For my part, I like the way she tries to emphasize the constraints of an historical moment when she argues that historians have treated moderates as if they had "more intellectual autonomy than they in fact possessed" (though I wish she would have developed this point further). There is a sentence in Oshatz's book that caught my attention (and that of my students who read her earlier article for my Christianity and Slavery class this past fall quarter). She writes: "The slavery debate was a real debate, not just a cloaked defense of interests against ideals." That little word "just" is an important one and I'm curious about its inclusion because I'm unaware of those who claim the biblical debates were "just" or merely about economic interests. To say that they were real in this sense implies that interpretive "difficulties" deeply influenced by and enmeshed in economic and cultural interests and appeals to the Bible and debates about the moral legitimacy of slavery in this social context somehow make them less real. I'm not sure it is all that helpful to treat debates of this kind so discretely or to regard them as so separately set off from broader concerns. Or if in fact interested debates of this sort ever occur in such a vacuum in actual historical circumstances, though one can still appreciate, for the sake of analytical clarity, this kind of intellectual history that Oshatz provides. Despite my quibbles over this and a few other issues, I think Oshatz deepens our knowledge of the intricate and complex ways that the slavery debates played out and the long-term consequences, especially in liberal Protestant conceptions of truth, God's relation to the world, and notions of moral progress. It is a necessary and helpful work.

Paul Harvey at: April 18, 2012 at 9:02 PM said...

Curtis: Thanks -- see, with "comments" like that, much more full and knowledgeable than anything I could have come up with, you really ought to blogging here! Let's hear it, ya'll -- a clamor for Curtis to blog! More seriously, I have not read the work, just wanted to call people's attention to it -- it's high on the summer reading list.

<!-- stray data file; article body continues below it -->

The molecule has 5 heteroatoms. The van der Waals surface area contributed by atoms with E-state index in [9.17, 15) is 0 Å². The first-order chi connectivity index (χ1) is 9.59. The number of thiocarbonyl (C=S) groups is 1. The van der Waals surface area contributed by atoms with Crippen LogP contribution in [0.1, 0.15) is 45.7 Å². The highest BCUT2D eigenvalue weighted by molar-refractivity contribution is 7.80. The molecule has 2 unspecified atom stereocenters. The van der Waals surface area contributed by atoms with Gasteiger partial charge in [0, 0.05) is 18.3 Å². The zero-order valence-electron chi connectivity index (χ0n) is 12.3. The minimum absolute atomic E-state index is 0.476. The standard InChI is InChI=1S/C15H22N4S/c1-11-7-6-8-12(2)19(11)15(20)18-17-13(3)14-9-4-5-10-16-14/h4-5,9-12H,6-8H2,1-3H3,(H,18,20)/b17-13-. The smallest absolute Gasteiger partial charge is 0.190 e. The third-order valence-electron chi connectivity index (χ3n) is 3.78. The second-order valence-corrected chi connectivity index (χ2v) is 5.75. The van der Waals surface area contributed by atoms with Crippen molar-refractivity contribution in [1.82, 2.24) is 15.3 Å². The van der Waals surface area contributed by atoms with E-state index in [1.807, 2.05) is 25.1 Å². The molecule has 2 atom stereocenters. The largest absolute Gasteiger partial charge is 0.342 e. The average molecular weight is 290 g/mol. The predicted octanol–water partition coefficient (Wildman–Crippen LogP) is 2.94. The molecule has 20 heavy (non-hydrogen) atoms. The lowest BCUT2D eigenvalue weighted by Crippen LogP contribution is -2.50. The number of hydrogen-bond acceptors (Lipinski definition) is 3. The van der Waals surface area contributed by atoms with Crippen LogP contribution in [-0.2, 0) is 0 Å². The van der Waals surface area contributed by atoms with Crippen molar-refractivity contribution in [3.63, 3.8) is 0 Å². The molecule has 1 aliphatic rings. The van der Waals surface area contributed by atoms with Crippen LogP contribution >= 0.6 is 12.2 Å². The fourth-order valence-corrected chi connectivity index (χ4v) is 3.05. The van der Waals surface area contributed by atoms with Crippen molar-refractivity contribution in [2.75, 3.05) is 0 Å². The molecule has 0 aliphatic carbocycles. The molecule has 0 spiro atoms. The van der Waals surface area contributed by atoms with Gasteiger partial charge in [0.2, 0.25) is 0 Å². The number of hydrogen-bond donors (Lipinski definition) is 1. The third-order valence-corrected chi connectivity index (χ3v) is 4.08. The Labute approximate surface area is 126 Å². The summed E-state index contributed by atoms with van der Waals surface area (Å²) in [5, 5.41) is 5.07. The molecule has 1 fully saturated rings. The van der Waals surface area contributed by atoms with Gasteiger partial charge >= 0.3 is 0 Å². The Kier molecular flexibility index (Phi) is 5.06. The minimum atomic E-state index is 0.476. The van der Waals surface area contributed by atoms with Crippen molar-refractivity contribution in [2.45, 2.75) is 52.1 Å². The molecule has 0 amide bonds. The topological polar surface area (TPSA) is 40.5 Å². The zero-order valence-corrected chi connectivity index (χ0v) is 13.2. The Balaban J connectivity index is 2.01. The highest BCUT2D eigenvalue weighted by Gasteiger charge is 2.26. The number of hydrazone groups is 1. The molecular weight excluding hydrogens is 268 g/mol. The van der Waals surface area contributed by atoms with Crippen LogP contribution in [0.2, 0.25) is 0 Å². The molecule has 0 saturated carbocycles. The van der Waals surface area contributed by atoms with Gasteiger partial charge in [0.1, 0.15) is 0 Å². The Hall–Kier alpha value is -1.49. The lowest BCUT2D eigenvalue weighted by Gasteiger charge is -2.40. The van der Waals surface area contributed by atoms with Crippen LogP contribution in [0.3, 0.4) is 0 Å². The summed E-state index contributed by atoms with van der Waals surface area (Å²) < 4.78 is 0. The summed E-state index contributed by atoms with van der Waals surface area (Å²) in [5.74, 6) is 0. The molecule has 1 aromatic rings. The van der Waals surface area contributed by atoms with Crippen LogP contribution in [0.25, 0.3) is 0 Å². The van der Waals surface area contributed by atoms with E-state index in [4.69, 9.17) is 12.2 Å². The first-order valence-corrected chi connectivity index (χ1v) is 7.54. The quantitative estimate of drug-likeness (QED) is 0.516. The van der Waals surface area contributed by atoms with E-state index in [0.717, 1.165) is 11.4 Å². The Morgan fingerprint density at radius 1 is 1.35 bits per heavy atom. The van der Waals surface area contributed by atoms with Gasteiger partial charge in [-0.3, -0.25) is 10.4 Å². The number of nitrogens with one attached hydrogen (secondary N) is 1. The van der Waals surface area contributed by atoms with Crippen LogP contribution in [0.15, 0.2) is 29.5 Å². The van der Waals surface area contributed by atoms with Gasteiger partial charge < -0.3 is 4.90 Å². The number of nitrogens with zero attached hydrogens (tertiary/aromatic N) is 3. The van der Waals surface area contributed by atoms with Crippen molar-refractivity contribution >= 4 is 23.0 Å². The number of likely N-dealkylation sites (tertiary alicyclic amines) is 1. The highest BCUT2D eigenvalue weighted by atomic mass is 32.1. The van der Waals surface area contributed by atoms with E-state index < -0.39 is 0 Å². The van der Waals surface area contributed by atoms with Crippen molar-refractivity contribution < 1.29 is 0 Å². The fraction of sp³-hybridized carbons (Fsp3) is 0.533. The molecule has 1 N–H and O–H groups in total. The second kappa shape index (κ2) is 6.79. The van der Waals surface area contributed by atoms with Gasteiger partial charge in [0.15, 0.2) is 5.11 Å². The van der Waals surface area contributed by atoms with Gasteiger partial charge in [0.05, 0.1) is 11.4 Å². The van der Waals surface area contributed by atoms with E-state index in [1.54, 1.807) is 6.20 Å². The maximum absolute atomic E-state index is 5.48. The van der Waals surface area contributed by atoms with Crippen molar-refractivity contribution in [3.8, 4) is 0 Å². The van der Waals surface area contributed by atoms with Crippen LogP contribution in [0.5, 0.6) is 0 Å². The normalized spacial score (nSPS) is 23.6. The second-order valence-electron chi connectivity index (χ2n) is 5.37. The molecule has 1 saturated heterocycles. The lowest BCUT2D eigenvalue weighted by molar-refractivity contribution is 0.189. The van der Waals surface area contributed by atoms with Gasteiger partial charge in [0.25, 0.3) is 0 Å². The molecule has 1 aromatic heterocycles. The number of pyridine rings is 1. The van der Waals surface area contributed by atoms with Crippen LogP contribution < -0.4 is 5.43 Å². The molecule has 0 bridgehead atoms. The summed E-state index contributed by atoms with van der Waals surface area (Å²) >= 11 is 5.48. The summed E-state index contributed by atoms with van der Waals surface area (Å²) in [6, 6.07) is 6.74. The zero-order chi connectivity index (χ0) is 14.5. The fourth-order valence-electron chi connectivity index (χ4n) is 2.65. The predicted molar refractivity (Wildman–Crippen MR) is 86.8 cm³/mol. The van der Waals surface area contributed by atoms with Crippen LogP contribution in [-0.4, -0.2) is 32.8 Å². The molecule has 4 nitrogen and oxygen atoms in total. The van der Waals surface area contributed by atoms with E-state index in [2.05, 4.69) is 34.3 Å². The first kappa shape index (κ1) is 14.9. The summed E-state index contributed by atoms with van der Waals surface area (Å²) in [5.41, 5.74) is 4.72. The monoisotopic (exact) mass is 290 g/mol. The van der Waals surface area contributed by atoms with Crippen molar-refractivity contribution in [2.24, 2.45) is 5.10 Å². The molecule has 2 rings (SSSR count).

Edward J. Blum at: April 18, 2012 at 10:06 PM said...

I vote for Curtis blogging (second vote I've cast this week; we have a strike vote this week out here)

Robert Mills at: April 19, 2012 at 7:40 AM said...

William Sweet in the 1930s was connecting abolition liberals to Social Gospel liberals--I don't see how this could be a new argument, perhaps she just makes it better than those in the past?

Robert Mills at: April 19, 2012 at 7:41 AM said...

William Sweet in the 1930s was connecting abolition liberals to Social Gospel liberals--I don't see how this could be a new argument, perhaps she just makes it better than those in the past?

Curtis J Evans at: April 20, 2012 at 9:55 AM said...

Robert, it has been a while since I read Sweet so I can't speak to how much he developed this connection between antebellum moderates and SG liberals (it would be interesting if the two are regarded as the same since you use the term "abolition liberals" who are not the same as the moderates Oshatz discusses). Oshatz does mention works by a number of historians who make this link between "antebellum precursors of late-nineteenth century liberalism," but she feels it has not been sufficiently developed, especially in relation to the slavery crisis. I think her chapter on the treatment of slavery as a social sin by the moderates and her discussions of moral progress by the moderates and the new theologians are some of the areas where she really does further and deepen the conversation (and breaks new ground).

Thanks for the note on Sweet. I will have to look at his work again to see what precisely he argued.

Kelly Baker at: April 21, 2012 at 6:23 AM said...

Also, I want Curtis to blog for us. Please, pretty please, Curtis!